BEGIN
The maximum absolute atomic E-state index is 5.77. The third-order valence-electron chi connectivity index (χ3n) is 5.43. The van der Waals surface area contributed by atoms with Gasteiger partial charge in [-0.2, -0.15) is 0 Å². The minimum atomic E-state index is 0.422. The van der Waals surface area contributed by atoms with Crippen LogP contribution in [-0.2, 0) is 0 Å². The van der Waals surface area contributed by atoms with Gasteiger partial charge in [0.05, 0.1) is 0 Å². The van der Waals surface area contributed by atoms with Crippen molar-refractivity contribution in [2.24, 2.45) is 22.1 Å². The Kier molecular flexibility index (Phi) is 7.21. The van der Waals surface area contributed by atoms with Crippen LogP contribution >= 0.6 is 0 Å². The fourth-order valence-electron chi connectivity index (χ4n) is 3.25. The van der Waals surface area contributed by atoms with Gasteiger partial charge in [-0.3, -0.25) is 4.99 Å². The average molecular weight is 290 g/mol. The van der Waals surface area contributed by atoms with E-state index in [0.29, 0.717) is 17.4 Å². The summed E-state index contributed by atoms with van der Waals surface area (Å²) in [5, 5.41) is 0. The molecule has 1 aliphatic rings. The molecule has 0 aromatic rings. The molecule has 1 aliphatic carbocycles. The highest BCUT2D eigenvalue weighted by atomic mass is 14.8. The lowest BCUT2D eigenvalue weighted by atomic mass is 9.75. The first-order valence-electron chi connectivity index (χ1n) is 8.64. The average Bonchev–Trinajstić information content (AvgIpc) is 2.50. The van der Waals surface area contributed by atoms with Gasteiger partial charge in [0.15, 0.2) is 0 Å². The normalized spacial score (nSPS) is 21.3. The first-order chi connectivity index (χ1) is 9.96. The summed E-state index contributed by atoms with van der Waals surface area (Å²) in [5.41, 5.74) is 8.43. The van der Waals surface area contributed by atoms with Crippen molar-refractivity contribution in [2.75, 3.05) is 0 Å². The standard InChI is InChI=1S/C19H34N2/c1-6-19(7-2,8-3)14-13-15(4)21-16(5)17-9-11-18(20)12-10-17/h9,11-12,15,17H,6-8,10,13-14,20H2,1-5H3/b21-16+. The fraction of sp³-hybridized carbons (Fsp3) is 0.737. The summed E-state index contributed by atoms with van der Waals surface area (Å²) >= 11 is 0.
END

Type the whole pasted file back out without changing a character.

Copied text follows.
The maximum absolute atomic E-state index is 5.77. The third-order valence-electron chi connectivity index (χ3n) is 5.43. The van der Waals surface area contributed by atoms with Gasteiger partial charge in [-0.2, -0.15) is 0 Å². The minimum atomic E-state index is 0.422. The van der Waals surface area contributed by atoms with Crippen LogP contribution in [-0.2, 0) is 0 Å². The van der Waals surface area contributed by atoms with Gasteiger partial charge in [0.05, 0.1) is 0 Å². The van der Waals surface area contributed by atoms with Crippen molar-refractivity contribution in [2.24, 2.45) is 22.1 Å². The Kier molecular flexibility index (Phi) is 7.21. The van der Waals surface area contributed by atoms with Crippen LogP contribution >= 0.6 is 0 Å². The fourth-order valence-electron chi connectivity index (χ4n) is 3.25. The van der Waals surface area contributed by atoms with Gasteiger partial charge in [-0.3, -0.25) is 4.99 Å². The average molecular weight is 290 g/mol. The van der Waals surface area contributed by atoms with E-state index in [0.29, 0.717) is 17.4 Å². The summed E-state index contributed by atoms with van der Waals surface area (Å²) in [5, 5.41) is 0. The molecule has 1 aliphatic rings. The molecule has 0 aromatic rings. The molecule has 1 aliphatic carbocycles. The highest BCUT2D eigenvalue weighted by atomic mass is 14.8. The lowest BCUT2D eigenvalue weighted by atomic mass is 9.75. The first-order valence-electron chi connectivity index (χ1n) is 8.64. The average Bonchev–Trinajstić information content (AvgIpc) is 2.50. The van der Waals surface area contributed by atoms with Gasteiger partial charge in [0.15, 0.2) is 0 Å². The normalized spacial score (nSPS) is 21.3. The first-order chi connectivity index (χ1) is 9.96. The summed E-state index contributed by atoms with van der Waals surface area (Å²) in [5.41, 5.74) is 8.43. The van der Waals surface area contributed by atoms with Crippen molar-refractivity contribution in [2.75, 3.05) is 0 Å². The standard InChI is InChI=1S/C19H34N2/c1-6-19(7-2,8-3)14-13-15(4)21-16(5)17-9-11-18(20)12-10-17/h9,11-12,15,17H,6-8,10,13-14,20H2,1-5H3/b21-16+. The fraction of sp³-hybridized carbons (Fsp3) is 0.737. The summed E-state index contributed by atoms with van der Waals surface area (Å²) >= 11 is 0.